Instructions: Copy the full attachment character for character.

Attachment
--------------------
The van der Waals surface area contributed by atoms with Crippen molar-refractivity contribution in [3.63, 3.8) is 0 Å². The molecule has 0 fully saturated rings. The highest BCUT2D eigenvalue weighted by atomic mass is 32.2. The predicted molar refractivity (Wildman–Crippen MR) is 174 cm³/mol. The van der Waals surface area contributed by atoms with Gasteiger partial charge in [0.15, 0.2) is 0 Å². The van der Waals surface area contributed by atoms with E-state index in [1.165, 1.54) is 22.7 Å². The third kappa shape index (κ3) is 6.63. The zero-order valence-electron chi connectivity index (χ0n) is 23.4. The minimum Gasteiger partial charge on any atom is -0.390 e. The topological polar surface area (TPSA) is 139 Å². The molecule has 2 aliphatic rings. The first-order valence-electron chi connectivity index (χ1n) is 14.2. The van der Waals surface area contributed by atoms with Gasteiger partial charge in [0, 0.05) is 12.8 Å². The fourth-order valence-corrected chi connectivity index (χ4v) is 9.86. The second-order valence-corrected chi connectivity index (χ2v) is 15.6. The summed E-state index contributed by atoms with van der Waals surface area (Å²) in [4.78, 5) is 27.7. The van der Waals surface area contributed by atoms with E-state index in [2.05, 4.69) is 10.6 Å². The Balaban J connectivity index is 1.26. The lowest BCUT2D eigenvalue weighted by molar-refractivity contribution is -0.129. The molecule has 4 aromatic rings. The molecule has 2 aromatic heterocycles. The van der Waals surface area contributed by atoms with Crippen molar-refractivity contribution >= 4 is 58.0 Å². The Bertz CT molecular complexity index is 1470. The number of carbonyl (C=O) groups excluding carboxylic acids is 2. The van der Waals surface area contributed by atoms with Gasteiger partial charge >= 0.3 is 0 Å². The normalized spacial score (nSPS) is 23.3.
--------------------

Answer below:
The van der Waals surface area contributed by atoms with Crippen molar-refractivity contribution in [3.63, 3.8) is 0 Å². The molecule has 0 fully saturated rings. The highest BCUT2D eigenvalue weighted by atomic mass is 32.2. The predicted molar refractivity (Wildman–Crippen MR) is 174 cm³/mol. The van der Waals surface area contributed by atoms with Gasteiger partial charge in [0.15, 0.2) is 0 Å². The van der Waals surface area contributed by atoms with E-state index in [1.165, 1.54) is 22.7 Å². The third kappa shape index (κ3) is 6.63. The zero-order valence-electron chi connectivity index (χ0n) is 23.4. The minimum Gasteiger partial charge on any atom is -0.390 e. The topological polar surface area (TPSA) is 139 Å². The molecule has 2 aliphatic rings. The first-order valence-electron chi connectivity index (χ1n) is 14.2. The van der Waals surface area contributed by atoms with Gasteiger partial charge in [0, 0.05) is 12.8 Å². The fourth-order valence-corrected chi connectivity index (χ4v) is 9.86. The second-order valence-corrected chi connectivity index (χ2v) is 15.6. The summed E-state index contributed by atoms with van der Waals surface area (Å²) in [4.78, 5) is 27.7. The van der Waals surface area contributed by atoms with E-state index in [2.05, 4.69) is 10.6 Å². The Balaban J connectivity index is 1.26. The lowest BCUT2D eigenvalue weighted by molar-refractivity contribution is -0.129. The molecule has 4 aromatic rings. The molecule has 2 aromatic heterocycles. The van der Waals surface area contributed by atoms with Crippen molar-refractivity contribution >= 4 is 58.0 Å². The Bertz CT molecular complexity index is 1470. The number of carbonyl (C=O) groups excluding carboxylic acids is 2. The van der Waals surface area contributed by atoms with Gasteiger partial charge >= 0.3 is 0 Å². The normalized spacial score (nSPS) is 23.3.